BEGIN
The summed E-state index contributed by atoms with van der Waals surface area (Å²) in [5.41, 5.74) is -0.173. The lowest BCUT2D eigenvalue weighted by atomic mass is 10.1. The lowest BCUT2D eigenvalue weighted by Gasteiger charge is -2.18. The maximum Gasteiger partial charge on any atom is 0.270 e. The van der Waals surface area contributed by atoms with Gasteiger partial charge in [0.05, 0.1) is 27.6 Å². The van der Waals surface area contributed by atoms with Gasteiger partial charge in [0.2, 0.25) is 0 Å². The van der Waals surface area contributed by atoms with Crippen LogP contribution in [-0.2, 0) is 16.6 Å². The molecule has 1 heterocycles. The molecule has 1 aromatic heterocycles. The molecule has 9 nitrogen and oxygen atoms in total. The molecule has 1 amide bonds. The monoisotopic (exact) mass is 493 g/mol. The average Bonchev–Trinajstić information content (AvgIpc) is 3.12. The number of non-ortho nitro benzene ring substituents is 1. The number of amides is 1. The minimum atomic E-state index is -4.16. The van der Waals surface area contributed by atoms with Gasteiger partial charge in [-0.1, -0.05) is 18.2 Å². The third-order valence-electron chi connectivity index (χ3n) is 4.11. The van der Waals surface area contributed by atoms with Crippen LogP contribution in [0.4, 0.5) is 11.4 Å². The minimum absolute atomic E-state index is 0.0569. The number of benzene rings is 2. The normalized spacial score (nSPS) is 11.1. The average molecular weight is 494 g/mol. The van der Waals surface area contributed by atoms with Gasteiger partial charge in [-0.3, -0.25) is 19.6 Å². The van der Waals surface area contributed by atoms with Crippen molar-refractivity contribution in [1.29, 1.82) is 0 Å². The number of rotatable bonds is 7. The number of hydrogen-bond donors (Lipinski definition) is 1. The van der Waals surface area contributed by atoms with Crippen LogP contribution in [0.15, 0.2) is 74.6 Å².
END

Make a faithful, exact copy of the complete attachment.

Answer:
The summed E-state index contributed by atoms with van der Waals surface area (Å²) in [5.41, 5.74) is -0.173. The lowest BCUT2D eigenvalue weighted by atomic mass is 10.1. The lowest BCUT2D eigenvalue weighted by Gasteiger charge is -2.18. The maximum Gasteiger partial charge on any atom is 0.270 e. The van der Waals surface area contributed by atoms with Gasteiger partial charge in [0.05, 0.1) is 27.6 Å². The van der Waals surface area contributed by atoms with Gasteiger partial charge in [0.2, 0.25) is 0 Å². The van der Waals surface area contributed by atoms with Crippen LogP contribution in [-0.2, 0) is 16.6 Å². The molecule has 1 heterocycles. The molecule has 1 aromatic heterocycles. The molecule has 9 nitrogen and oxygen atoms in total. The molecule has 1 amide bonds. The monoisotopic (exact) mass is 493 g/mol. The average Bonchev–Trinajstić information content (AvgIpc) is 3.12. The number of non-ortho nitro benzene ring substituents is 1. The number of amides is 1. The minimum atomic E-state index is -4.16. The van der Waals surface area contributed by atoms with Gasteiger partial charge in [-0.1, -0.05) is 18.2 Å². The third-order valence-electron chi connectivity index (χ3n) is 4.11. The van der Waals surface area contributed by atoms with Crippen LogP contribution in [0.4, 0.5) is 11.4 Å². The minimum absolute atomic E-state index is 0.0569. The number of benzene rings is 2. The normalized spacial score (nSPS) is 11.1. The average molecular weight is 494 g/mol. The van der Waals surface area contributed by atoms with Gasteiger partial charge in [-0.3, -0.25) is 19.6 Å². The van der Waals surface area contributed by atoms with Crippen molar-refractivity contribution in [1.29, 1.82) is 0 Å². The number of rotatable bonds is 7. The number of hydrogen-bond donors (Lipinski definition) is 1. The van der Waals surface area contributed by atoms with Crippen LogP contribution in [0.15, 0.2) is 74.6 Å².